Keenan’s Brief New Novel, a Joycean Feast for the Senses
David Keenan’s Xstabeth is unlike any other novel you will read this year, perhaps like any other book. It’s weird, it’s funny, it’s profane, it’s mystifying, it’s empowering.
An award-winning novelist with a background in music criticism, Keenan resides in Glasgow, Scotland. But he’s of Irish descent, and that’s the key. He’s clearly a relative of James Joyce and Flann O’Brien, admitting that, like them, he’s not much interested in plot mechanics, or the objective realism and ideas behind a conventional novel. Literary modernism is its niche.
The book begins with a brief biography of David W. Keenan (note the “W”) who he claims wrote Xstabeth in 1992 and committed suicide in 1995. This is followed by an introduction which is not a introduction because, as the writer explains, she prefers to introduce the book at its end – where she doesn’t. From the outset, skepticism is encouraged.
The following is narrated by Aneliya Andropov, a free-spirited 19-year-old Russian woman whose story makes Molly Bloom in Joyce’s Ulysses looking decidedly inhibited. Aneliya is torn between her love for her father, a famous musician, and her desire for her father’s best friend, Jaco, a “more famous musician” and “immoral philosopher”.
As a musician, his father was past his prime, specializing primarily in covers of Leonard Cohen songs. He is eager, however, to stage a comeback. Jaco organizes a concert that goes terribly wrong – but maybe not.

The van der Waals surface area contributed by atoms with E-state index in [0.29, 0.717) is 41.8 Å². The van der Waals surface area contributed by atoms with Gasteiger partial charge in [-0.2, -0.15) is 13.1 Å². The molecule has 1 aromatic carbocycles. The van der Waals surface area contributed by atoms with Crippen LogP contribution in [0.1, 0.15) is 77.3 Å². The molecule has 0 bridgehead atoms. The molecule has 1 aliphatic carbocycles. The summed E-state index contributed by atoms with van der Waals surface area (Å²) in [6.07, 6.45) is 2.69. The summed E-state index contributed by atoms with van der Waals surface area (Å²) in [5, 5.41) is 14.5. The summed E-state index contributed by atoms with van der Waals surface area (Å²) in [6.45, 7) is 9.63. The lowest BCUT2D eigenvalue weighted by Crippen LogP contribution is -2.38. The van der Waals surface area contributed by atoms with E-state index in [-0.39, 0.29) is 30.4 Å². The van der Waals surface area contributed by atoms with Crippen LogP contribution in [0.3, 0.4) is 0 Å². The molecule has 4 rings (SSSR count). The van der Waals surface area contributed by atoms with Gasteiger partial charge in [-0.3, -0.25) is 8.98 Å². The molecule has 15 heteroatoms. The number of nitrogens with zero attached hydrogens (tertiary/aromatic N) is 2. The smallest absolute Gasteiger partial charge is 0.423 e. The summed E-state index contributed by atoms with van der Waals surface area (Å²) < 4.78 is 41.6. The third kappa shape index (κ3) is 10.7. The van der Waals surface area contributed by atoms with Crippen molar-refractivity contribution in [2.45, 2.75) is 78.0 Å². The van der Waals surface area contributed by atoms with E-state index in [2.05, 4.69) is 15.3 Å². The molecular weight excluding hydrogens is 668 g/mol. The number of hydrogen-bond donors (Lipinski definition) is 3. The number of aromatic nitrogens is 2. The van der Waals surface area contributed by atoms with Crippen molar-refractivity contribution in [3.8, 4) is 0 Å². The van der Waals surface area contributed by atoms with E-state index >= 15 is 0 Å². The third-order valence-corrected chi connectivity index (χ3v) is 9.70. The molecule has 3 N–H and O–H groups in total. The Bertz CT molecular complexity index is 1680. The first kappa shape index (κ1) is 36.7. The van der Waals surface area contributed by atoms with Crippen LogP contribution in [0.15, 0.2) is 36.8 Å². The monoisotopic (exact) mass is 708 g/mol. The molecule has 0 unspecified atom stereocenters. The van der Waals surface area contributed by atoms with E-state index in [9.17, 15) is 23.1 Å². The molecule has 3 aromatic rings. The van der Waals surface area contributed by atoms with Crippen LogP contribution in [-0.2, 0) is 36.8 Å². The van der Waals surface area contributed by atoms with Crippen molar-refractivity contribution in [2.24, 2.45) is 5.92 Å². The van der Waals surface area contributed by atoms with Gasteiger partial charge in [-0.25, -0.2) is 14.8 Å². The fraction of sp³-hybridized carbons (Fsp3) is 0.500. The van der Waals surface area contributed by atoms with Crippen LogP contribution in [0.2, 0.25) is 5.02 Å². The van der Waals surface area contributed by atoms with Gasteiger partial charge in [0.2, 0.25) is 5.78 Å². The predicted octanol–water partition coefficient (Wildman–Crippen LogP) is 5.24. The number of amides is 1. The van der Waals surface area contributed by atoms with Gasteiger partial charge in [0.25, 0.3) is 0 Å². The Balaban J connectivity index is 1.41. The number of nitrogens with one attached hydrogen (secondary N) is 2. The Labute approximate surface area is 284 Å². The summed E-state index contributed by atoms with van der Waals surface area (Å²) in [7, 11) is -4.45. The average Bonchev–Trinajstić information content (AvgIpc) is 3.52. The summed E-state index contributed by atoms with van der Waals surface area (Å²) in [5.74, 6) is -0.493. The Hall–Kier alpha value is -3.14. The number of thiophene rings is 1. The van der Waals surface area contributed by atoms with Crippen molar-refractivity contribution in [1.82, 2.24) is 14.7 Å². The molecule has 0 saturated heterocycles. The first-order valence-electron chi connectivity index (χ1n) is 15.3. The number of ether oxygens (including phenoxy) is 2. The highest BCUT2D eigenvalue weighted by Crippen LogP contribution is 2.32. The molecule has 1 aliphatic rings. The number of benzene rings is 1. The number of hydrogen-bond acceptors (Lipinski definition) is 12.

Halfway through the book, Jaco disappears after a drunken rant on Russian television, praising immorality and toasting God at the same time. Aneliya and her father then travel to Scotland for a vacation watching a golf tournament. Everyone in Russia, she says, is crazy about golf. If by now this old modernist gamble of the unreliable narrator hasn’t seemed obvious, this should underscore it in a fun and emphatic way.
In St. Andrews, Scotland, Aneliya has a perverted affair with a famous golf pro (whose name she shyly refuses to reveal). Her father bonds with another vacationer named Sheila. At the end of the tournament, father and daughter return to Russia. And that’s all as far as “story” is concerned.
What Xstabeth ultimately resembles the transcription of a brave performance by a masterful ventriloquist. Keenan takes on the voices of a series of odd characters, most brilliantly the stuttering voice of the mesmerizing Aneliya. His presentation is unique.
Here’s how she describes a small part of a long conversation with her father about the trajectory of a lifetime as he plays his guitar and reveals the notes he plays:
“A man is shot with a bow. My father said. C. Did he mean the genitals. I said to myself. A man is shot with a bow. He said. Towards what. I asked him. A minor. His destiny. He said. E minor. Its truth. But things get in the way. He said. Like what. I said. But I knew he would say mountains. VS….”
Keenan once said he was “only interested in the energy, speed, inspiration and dexterity with which you can tell a story”. It certainly delivers all of the above in Xstabeth.
Although this is not a novel for everyone, Xstabeth is so refreshing and unique that it is likely to soon be taught in university courses around the world as a late modernist example of an anti-novel – or perhaps the end of the novel.
Gene Walz, like many, worked diligently on Joyce’s Ulysses and fought hard on Finnegan’s Wake – before tossing it into a damp corner.